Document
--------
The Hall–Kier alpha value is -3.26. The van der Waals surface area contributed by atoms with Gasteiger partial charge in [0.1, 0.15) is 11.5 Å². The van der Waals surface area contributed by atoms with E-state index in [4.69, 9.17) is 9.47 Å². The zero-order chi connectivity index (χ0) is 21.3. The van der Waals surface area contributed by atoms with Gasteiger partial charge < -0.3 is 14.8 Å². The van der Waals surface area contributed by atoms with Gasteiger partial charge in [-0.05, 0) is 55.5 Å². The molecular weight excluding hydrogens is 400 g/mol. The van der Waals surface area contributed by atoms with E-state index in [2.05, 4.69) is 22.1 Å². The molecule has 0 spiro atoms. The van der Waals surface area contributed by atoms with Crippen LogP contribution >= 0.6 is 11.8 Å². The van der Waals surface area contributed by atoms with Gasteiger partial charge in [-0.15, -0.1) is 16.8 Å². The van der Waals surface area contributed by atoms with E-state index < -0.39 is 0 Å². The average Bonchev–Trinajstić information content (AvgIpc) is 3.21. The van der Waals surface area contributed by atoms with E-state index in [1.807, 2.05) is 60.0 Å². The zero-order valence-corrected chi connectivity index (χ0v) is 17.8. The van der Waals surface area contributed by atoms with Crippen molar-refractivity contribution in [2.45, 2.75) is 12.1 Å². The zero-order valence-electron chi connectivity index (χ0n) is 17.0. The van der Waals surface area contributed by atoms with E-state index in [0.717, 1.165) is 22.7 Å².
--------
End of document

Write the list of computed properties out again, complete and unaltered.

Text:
The Hall–Kier alpha value is -3.26. The van der Waals surface area contributed by atoms with Gasteiger partial charge in [0.1, 0.15) is 11.5 Å². The van der Waals surface area contributed by atoms with E-state index in [4.69, 9.17) is 9.47 Å². The zero-order chi connectivity index (χ0) is 21.3. The van der Waals surface area contributed by atoms with Gasteiger partial charge < -0.3 is 14.8 Å². The van der Waals surface area contributed by atoms with Gasteiger partial charge in [-0.05, 0) is 55.5 Å². The molecular weight excluding hydrogens is 400 g/mol. The van der Waals surface area contributed by atoms with E-state index in [2.05, 4.69) is 22.1 Å². The molecule has 0 spiro atoms. The van der Waals surface area contributed by atoms with Crippen LogP contribution >= 0.6 is 11.8 Å². The van der Waals surface area contributed by atoms with Gasteiger partial charge in [-0.15, -0.1) is 16.8 Å². The van der Waals surface area contributed by atoms with E-state index < -0.39 is 0 Å². The average Bonchev–Trinajstić information content (AvgIpc) is 3.21. The van der Waals surface area contributed by atoms with E-state index in [1.807, 2.05) is 60.0 Å². The zero-order valence-corrected chi connectivity index (χ0v) is 17.8. The van der Waals surface area contributed by atoms with Crippen molar-refractivity contribution in [2.45, 2.75) is 12.1 Å². The zero-order valence-electron chi connectivity index (χ0n) is 17.0. The van der Waals surface area contributed by atoms with E-state index in [0.717, 1.165) is 22.7 Å².